There has been a great deal of talk about the environment, sustainability, and “green” issues. When it comes to building design, many are saying it would be silly not to include sustainable environmental elements in this day and age. What about historic rehabilitation projects, though? In more progressive communities, redevelopment of historic buildings is considered hip and trendy. Original fixtures, vaulted ceilings, and the coolness and charm that often come with acquiring a unique, older space intrigue visionaries and creative types. But in smaller communities, more often than not, without the necessary resources at their fingertips, there is an impulse to do away with the old and build new — or worse, build nothing. This wasn’t the case for the New Holland Apartments, located at the cusp of downtown Danville.
The New Holland has an interesting history. Currently on the National Register of Historic Places, it is an ornate, five-story brick building with a strong feeling of Dutch Revival Architecture. The building is a stunning structure, evoked by complex roof forms, stepped gables, corbels, dormer and oriels. The first half of the building was completed in 1906, and the portion directly south was added in 1927. Back in its heyday, the building attracted a higher end population and contained 68 apartment units, four retail stores and a large ground-floor restaurant. In the 1980s, New Holland was renovated as affordable housing for low income families. In the early 1990s it received a $3,000,000 face lift, but its fate was quickly met with poor management by an out of state company. By 1996, tenants were vacated and the property was rapidly deteriorating and went into bankruptcy. According to the National Housing Trust, “it was a vacant eyesore when Crosspoint [Human Services] decided to pursue redeveloping it as affordable housing.”
Thom Pollock, Executive Director of Crosspoint Human Services, told a small group last summer how the project came to be: while driving near the building in 2000, he saw a notice that that the building was to be sold at an auction. With his curiosity piqued, but his schedule hectic, Pollock was not able to attend and feared he had missed out on a great opportunity. However, the forgotten building did not sell and was placed back on the auction block. Pollock’s vision was still in place and some months later, Crosspoint was able to acquire the building for just over $10,000.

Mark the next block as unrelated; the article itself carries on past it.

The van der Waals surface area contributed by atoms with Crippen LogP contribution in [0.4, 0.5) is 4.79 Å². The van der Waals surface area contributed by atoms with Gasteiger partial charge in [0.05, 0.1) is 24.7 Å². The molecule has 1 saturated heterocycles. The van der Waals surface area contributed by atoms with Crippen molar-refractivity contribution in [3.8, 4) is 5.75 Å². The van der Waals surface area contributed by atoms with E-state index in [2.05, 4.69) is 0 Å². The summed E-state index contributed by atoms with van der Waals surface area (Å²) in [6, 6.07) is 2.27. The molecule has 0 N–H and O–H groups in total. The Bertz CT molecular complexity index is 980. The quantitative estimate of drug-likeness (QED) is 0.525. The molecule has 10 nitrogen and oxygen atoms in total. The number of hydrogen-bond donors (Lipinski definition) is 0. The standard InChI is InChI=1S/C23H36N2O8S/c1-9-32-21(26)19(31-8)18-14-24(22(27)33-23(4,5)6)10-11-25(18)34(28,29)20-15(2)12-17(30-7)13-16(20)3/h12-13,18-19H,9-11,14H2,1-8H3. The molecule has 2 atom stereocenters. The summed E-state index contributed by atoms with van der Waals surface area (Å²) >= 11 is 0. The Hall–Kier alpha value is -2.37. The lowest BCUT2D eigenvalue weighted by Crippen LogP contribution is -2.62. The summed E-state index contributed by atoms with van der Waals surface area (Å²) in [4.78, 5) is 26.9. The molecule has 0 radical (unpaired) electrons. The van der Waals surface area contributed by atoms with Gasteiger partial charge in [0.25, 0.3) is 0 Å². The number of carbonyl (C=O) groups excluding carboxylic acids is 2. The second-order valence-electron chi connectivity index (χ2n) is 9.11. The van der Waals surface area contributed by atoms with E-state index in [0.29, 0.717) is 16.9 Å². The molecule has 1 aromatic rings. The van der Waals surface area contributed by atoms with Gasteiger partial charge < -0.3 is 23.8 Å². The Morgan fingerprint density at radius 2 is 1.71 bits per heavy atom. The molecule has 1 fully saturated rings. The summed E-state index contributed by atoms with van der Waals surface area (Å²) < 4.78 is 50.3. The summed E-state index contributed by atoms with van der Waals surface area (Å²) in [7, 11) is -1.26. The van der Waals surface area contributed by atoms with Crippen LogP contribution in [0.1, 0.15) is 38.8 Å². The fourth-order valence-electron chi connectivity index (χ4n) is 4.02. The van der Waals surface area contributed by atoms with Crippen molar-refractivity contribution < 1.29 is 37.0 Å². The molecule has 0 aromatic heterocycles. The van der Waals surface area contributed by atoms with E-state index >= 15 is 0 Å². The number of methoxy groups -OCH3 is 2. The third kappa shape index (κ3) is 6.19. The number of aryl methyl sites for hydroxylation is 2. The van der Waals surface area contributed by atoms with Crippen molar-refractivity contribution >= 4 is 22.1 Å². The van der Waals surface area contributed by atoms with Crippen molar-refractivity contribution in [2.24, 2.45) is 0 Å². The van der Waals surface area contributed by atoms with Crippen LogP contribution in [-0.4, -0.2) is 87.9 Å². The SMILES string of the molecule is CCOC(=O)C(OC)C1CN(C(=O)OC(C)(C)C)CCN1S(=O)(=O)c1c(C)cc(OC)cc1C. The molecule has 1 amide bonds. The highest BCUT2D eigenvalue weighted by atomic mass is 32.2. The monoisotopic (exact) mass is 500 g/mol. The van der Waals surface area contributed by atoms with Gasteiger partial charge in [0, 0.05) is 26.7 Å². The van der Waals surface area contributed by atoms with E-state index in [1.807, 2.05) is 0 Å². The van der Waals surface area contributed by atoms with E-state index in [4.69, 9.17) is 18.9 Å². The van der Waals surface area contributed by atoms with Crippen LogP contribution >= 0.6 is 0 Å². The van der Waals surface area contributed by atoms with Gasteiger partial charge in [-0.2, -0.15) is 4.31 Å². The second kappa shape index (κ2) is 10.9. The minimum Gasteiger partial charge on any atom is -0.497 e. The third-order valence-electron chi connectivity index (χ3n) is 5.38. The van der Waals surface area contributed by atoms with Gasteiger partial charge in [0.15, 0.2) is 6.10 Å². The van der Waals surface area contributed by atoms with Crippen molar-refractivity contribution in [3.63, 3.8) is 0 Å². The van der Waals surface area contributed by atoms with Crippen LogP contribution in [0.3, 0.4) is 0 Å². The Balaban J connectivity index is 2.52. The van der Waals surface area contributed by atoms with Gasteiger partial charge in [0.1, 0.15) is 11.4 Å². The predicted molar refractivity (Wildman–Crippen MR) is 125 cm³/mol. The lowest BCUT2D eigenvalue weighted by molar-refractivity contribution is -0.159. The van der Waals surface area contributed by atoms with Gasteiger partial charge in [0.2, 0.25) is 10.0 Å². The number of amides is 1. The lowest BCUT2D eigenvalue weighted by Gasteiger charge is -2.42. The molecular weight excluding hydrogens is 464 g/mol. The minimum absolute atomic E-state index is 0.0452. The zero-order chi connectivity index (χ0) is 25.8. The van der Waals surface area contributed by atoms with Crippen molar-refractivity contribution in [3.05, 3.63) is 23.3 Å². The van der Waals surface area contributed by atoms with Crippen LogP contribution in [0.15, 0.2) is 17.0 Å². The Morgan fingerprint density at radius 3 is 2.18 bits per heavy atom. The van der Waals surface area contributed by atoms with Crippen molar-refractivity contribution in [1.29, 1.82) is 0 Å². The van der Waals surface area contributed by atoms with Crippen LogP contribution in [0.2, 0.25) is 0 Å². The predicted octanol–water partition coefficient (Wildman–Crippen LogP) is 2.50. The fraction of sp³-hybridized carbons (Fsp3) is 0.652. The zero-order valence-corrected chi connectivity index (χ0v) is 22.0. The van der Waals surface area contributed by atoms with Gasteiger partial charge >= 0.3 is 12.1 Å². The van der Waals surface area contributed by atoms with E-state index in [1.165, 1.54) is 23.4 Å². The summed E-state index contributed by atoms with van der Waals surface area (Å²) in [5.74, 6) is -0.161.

Crosspoint Human Services, an organization committed to providing housing and treatment services to persons with mental illness and developmental disabilities, has a strong history of improving the lives of those in the community. Although Danville, in recent years, has been considered a mecca of affordable housing, a problem remained with the large amount of insufficient and substandard affordable housing for lower-income families. In the beginning, Crosspoint faced challenges in getting the multi-million dollar project off the ground. The City of Danville provided necessary pre-development funds in the amount of $35,000. This commitment from the city — after arguments that the building would have on-site management and be a quality housing facility — was imperative to seeking out funding for the innovative and historic project.
Renovating the building was a monumental task. Because the building was in such dire condition, the renovation process was able to take advantage of integrating new energy-saving technologies to lower the maintenance and utility costs. This dramatically improved the living environment for 47 one-, two- and three-bedroom apartments. The technical innovation of the project was the integration of cutting-edge technology (GSHP) within an historic building. In addition to the GSHP system, the building received new replacement windows on the two facades that are not facing public streets. This has significantly improved the energy performance of the building over what would be seen if all the remaining windows were left in place. Restrictions in place by the Illinois Historic Preservation Agency, for historic reasons, meant that the windows on the two facades facing the public streets had to remain.
The project has been registered with the United States Green Building Council (USGBC), and initially sought certification under the Leadership in Energy and Environmental Design (LEED) Rating System. Preliminary score sheets placed the project at LEED Silver level. In November 2007, New Holland received notification that its building had achieved LEED Gold Status. This rating system, developed by the U.S. Green Building Council, is a set of standards for environmentally sustainable construction and has grown to include over 14,000 projects around the world. There are six main areas that are addressed: (1) sustainable sites, (2) water efficiency, (3) energy and atmosphere, (4) materials and resources, (5) indoor environmental quality, and (6) innovation and design process. According to the U.S. Green Building Council site, LEED was created to accomplish the following:
- Define “green building” by establishing a common standard of measurement
- Promote integrated, whole-building design practices
- Recognize environmental leadership in the building industry
- Stimulate green competition
- Raise consumer awareness of green building benefits
- Transform the building market
The New Holland Apartments project proved that preserving affordable housing was not just cost efficient, but that in can also be inherently green. It took full advantage of of natural resources and energy originally used to produce the building and extended its life by remaining useful in present and future days.